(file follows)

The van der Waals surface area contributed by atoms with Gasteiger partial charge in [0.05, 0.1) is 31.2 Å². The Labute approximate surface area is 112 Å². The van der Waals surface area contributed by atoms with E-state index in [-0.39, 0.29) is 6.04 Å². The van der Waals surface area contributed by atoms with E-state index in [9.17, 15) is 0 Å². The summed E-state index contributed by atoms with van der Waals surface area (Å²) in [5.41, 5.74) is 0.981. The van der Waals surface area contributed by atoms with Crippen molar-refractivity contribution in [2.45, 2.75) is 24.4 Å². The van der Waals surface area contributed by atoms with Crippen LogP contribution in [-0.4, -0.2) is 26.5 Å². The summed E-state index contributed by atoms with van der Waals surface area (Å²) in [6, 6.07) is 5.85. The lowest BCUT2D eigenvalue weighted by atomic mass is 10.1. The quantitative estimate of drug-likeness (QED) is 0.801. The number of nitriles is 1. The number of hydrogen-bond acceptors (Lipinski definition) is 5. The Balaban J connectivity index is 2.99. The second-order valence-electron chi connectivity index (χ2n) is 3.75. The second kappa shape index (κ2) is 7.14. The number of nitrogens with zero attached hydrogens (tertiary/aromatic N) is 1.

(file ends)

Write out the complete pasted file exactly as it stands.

The van der Waals surface area contributed by atoms with Gasteiger partial charge in [0.05, 0.1) is 31.2 Å². The Labute approximate surface area is 112 Å². The van der Waals surface area contributed by atoms with E-state index in [-0.39, 0.29) is 6.04 Å². The van der Waals surface area contributed by atoms with E-state index in [9.17, 15) is 0 Å². The summed E-state index contributed by atoms with van der Waals surface area (Å²) in [5.41, 5.74) is 0.981. The van der Waals surface area contributed by atoms with Crippen molar-refractivity contribution in [2.45, 2.75) is 24.4 Å². The van der Waals surface area contributed by atoms with Crippen LogP contribution in [-0.4, -0.2) is 26.5 Å². The summed E-state index contributed by atoms with van der Waals surface area (Å²) in [6, 6.07) is 5.85. The lowest BCUT2D eigenvalue weighted by atomic mass is 10.1. The quantitative estimate of drug-likeness (QED) is 0.801. The number of nitriles is 1. The number of hydrogen-bond acceptors (Lipinski definition) is 5. The Balaban J connectivity index is 2.99. The second-order valence-electron chi connectivity index (χ2n) is 3.75. The second kappa shape index (κ2) is 7.14. The number of nitrogens with zero attached hydrogens (tertiary/aromatic N) is 1.